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Fuel Pump Hot Wiring


The factory pump wiring is small and made from aluminum.  It was marginal from the factory, and, with age, does not do the job when combined with larger pumps and increased demand.  The average Walbro increases 15-17% in flow for each one volt increase at the pump.  That is a lot.

Commercially made hot wire kits are available from a number of vendors.

Alternatively, you can make your own kit if you have access to a crimp on connector tool, or, a soldering iron.

All you need is some 10 gauge wire, a HD inline fuse holder and a 30 amp fuse plus a 30 amp name brand relay and some crimp on connectors (I always solder the connectors after crimping).

Mount the relay on the driver's side inner fender next to the fan relays.  Run a wire from the the back of the alternator, through the 30 amp fuse and on to the input power terminal (30) on the relay.  Run another wire from the output power terminal (87) on the relay along the inner fender, down the firewall, and into the frame rail.  Pull this wire through the frame and out the rear end.  Run it up and over the top of the fuel tank using tie wraps to keep it from rubbing any moving suspension pieces.  Cut the fuel tank power feed wire on the tank side of the factory WeatherPak connector and connect the new wire to the wire going to the pump.  I always put a connector at this point so I can disconnect the hot wire and reconnect the factory wire as a back up.  I have never had a failure but, the back up might come in handy one day.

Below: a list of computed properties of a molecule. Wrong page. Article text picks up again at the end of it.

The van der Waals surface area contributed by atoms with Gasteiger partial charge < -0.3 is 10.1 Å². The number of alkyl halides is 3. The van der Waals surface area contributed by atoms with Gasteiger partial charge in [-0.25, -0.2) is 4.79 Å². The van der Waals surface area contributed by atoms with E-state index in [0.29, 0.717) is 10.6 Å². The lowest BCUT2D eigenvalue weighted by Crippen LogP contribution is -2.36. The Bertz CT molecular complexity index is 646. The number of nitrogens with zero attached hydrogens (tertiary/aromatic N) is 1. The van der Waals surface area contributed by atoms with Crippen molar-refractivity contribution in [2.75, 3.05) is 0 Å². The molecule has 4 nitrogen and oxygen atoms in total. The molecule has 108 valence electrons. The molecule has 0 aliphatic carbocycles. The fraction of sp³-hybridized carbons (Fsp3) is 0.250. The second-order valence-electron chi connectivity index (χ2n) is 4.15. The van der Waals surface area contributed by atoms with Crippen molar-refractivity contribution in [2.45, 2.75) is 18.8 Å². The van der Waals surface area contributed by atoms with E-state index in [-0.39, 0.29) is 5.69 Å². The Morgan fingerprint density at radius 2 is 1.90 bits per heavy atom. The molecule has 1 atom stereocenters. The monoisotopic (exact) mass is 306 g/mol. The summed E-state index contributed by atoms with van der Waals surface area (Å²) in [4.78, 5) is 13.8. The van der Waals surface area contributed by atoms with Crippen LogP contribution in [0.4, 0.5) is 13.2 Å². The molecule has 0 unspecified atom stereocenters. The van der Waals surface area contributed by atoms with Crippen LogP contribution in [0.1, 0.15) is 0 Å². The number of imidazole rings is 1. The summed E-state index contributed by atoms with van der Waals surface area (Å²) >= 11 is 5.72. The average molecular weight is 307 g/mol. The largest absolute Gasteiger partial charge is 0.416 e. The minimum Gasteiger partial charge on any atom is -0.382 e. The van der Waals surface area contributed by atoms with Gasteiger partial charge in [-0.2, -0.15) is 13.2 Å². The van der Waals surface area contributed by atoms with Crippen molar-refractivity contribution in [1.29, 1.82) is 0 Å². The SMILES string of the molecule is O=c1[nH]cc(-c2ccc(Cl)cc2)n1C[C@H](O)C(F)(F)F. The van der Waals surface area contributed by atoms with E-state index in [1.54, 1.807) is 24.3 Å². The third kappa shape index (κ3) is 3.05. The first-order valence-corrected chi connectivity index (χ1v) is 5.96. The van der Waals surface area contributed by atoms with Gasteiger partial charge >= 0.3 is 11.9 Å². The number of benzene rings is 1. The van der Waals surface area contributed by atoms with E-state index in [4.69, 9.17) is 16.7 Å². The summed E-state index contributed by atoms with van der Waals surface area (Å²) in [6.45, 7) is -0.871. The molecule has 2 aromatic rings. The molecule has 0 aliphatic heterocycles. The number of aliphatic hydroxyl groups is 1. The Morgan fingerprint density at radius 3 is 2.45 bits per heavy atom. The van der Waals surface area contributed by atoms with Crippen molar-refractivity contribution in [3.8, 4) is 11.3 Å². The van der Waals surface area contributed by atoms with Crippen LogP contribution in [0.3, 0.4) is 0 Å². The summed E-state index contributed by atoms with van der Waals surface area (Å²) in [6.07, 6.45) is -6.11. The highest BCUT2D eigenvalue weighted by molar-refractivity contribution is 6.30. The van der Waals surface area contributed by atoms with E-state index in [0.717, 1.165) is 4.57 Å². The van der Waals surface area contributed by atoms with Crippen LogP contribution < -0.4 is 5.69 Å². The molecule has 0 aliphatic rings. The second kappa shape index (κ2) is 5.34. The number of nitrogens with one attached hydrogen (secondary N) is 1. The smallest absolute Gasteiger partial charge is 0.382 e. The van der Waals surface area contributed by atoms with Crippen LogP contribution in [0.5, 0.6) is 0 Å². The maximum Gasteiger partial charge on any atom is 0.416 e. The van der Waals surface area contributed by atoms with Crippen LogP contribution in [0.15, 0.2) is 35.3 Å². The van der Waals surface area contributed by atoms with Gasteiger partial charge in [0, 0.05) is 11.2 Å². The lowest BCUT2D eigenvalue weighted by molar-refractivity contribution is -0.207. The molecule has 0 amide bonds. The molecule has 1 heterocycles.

Now, go back to the new relay you mounted and make a ground wire that goes from the ground terminal (85) on the relay and then to the inner fender sheet metal.  This can be a short wire that loops back to the screw that mounts the relay to the inner fender.

That leaves one wire to be connected.  Run a wire from the fuel pump test connector just behind and below the alternator to the trigger terminal (86) of the new relay.  This allows the normal two second activation of the the relay when starting the engine.  That's all it takes.

You can make this as simple as possible by buying a relay and harness connector harness together.  If you wish to add weather proof connectors, etc, that is your option.

After installing the hot wire, take your meter and measure the voltage drop from the tank to the factory sheet metal (not the frame).  the engine needs to be running.  Clean off a spot by the tank strap pivot on the underside of the trunk floor.  Set the meter to volts and put one probe on the tank and one on the spot you just cleaned off....don't be surprised to find several tenths of a volt on the meter readout.  This indicates the voltage being lost due to the poor factory ground.  Do not use the frame, itself, as it is not a direct ground on the Regal.

Go to the folded up corner of the tank, and, drill a hole as close to the edge of the flap as possible.  The trick here is to be outside the pinch weld that joins the two tank halves together.  Otherwise you will be sealing a slow drip if the hole is inboard to the seam!  Drill another hole in the tank strap bracket and install a ground strap, or a piece of 10-12 gauge wire between the two holes...metal screws will hold the two end connectors.  With the engine running, recheck the voltage drop...it should be  less than one tenth of a volt now.